Tagged: ragout de pattes Toggle Comment Threads | Keyboard Shortcuts

  • pixeltheatre 9:49 pm on June 26, 2008 Permalink | Reply
    Tags: , , cretons, french canadian, meat pie, ragout de pattes, tourtiere   

    Invitation: Mmm…Canada – The Savory Edition 

    In early June I was invited by Jasmine (Confessions of a Cardamon Addict) to blog about “which savory dishes or drinks tastes like Canada to you?” This invitation was in anticipation of July 1st, Canada’s official birthday. It certainly was an interesting question, one I had often thought about, but usually in the context of: Does Canada really have a distinctive culture? Food is definitely part of a culture, I think. But as difficult it is to answer the culture question, the food angle is no easier.

    I was born and raised in Québec, predominantly in the french-canadian culture. I now live on the West Coast of Canada, in Vancouver, a city with distinct Asian and East-Asian culinary influences.  Though I absolutely love that cuisine, and consider it part of my heritage now, I have to admit the first thought and taste that came to me when I received the invitation was my mom’s meat pie (tourtière). I also “smelled” maple sap reducing in a cabane à sucre (sugar shack), and felt the soft, sweet texture of maple taffee on my tongue. All, really, childhood memories.

    Christmas time is a big cooking and baking period pretty much around the world. It’s no exception in Québec. Though my mom now lives in Toronto, I was really happy last Christmas to finally help her prepare a traditional dish, usually served in the winter: Ragoût de pâte de cochon (Pigs feet stew). I blogged about this here. Another traditional fare at that time of year is a type of quick paté called cretons.  It’s a nice little appetizer. Here’s the recipe:

    Cretons à l’ancienne

    Source : Jehane Benoît

    1 lb minced pork, lean
    1 cup milk
    1 cup bread crumbs (or dried bread, finely chopped)
    1 onion, finely chopped
    to taste, Salt
    to taste, Pepper
    to taste, cloves, grounded
    to taste, cinnamon, grounded

    Instructions :Mix all ingredients in a saucepan. Cover and cook for 1 hour on low heat. Stir once or twice during cooking time. Store in containers. Can be frozen.

    Thanks again, Jasmine, for this thought-provoking subject. Now, I wonder, to which cuisine will I turn to celebrate this July 1st?…

    Advertisements
     
    • jasmine 4:24 pm on June 27, 2008 Permalink | Reply

      Good post. I really enjoy reading about the treats that come from the Québecois kitchen.

      Thanks for participating!

      j

    • Joanne at Frutto della Passione 2:15 am on July 1, 2008 Permalink | Reply

      It is amazing how many of us have talked about childhood memories in our posts for this event. I have never had your dish, but it looks and sounds very tempting! Thanks for sharing.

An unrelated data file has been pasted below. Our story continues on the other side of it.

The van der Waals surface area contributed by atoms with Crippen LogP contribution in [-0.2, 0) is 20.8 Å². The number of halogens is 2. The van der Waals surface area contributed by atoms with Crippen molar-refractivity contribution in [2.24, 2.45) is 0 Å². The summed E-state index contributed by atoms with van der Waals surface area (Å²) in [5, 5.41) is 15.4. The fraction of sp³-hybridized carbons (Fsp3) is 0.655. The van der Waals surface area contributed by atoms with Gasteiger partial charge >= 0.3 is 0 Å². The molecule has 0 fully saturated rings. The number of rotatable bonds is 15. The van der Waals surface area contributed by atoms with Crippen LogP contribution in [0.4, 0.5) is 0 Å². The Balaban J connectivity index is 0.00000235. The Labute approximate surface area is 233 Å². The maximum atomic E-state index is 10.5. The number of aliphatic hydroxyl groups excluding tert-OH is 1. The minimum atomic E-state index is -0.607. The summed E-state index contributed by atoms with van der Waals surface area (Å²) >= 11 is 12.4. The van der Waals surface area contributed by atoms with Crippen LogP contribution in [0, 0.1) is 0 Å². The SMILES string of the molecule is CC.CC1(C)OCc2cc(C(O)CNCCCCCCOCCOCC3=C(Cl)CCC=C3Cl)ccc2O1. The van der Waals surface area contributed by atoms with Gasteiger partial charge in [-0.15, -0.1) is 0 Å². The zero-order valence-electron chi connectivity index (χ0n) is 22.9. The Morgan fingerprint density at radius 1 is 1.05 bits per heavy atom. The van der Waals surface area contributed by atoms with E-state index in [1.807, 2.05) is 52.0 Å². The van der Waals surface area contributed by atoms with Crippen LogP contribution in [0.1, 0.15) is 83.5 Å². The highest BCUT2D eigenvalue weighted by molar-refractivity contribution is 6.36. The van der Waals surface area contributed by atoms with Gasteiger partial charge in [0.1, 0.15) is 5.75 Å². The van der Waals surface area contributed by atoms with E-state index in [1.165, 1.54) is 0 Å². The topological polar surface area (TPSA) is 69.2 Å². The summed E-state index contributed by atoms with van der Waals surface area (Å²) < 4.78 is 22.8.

• Liliana 10:03 am on July 1, 2008 Permalink | Reply

      Mmm…I love cretons although I have never made it. Thanks for sharing this recipe!

      Happy Canada Day!

    • Christine 11:07 am on July 1, 2008 Permalink | Reply

      Aaahhh the “sugar shack” smell. I can smell it now. We took our daughter for the first time this year, and hope to do it every year for a long time. I can smell it now. Happy Canada Day!

    • Hélène 6:43 pm on July 3, 2008 Permalink | Reply

      Moi aussi je suis née au Québec et j’aime bien les cretons. Que c’est bon.

  • pixeltheatre 9:34 pm on January 6, 2008 Permalink | Reply
    Tags: , , meatballs, Pigs's feet stew, , , ragout de pattes, tradtional recipe   

    Passing on the tradition…Ragoût de pattes de cochon 

    Ragoût de pattesFinally, with craziness of the holidays behind me, I can settle down once more and get my life back on track. It’s nutty – all this hoopla for one day…

    Although I haven’t contributed much to this blog recently, the holidays were all about baking and cooking for me. I went back East to spend the holidays with my mom. It had been a couple of years since I had been to T.O for the holidays, so it was my turn to make the trek. Luckily the weather cooperated and stayed mild throughout my stay. Despite that, I wasn’t in the mood to confront mobs of people in stores this year. Luckily, my shopping excursions extended to grocery stores. I was determined this year to learn the technique for making Quebec’s traditional stew of “Ragoût de pattes”, or pigs’ feet stew. Since we were hosting the Christmas dinner, it all got rolled into a week of non-stop cooking and baking. It was great!

    The recipe my mom uses as her base for the stew is from Jehane Benoît, a famous Quebec cook. With a few modifications, we came out with this recipe. (Hint: caramelize your onions and hocks until dark brown for a richer sauce).

    Ragoût de pattes de cochon

    1.5 kg pork hocks
    1 tsp Salt
    1/4 tsp Pepper
    1/2 tsp ground cinnamon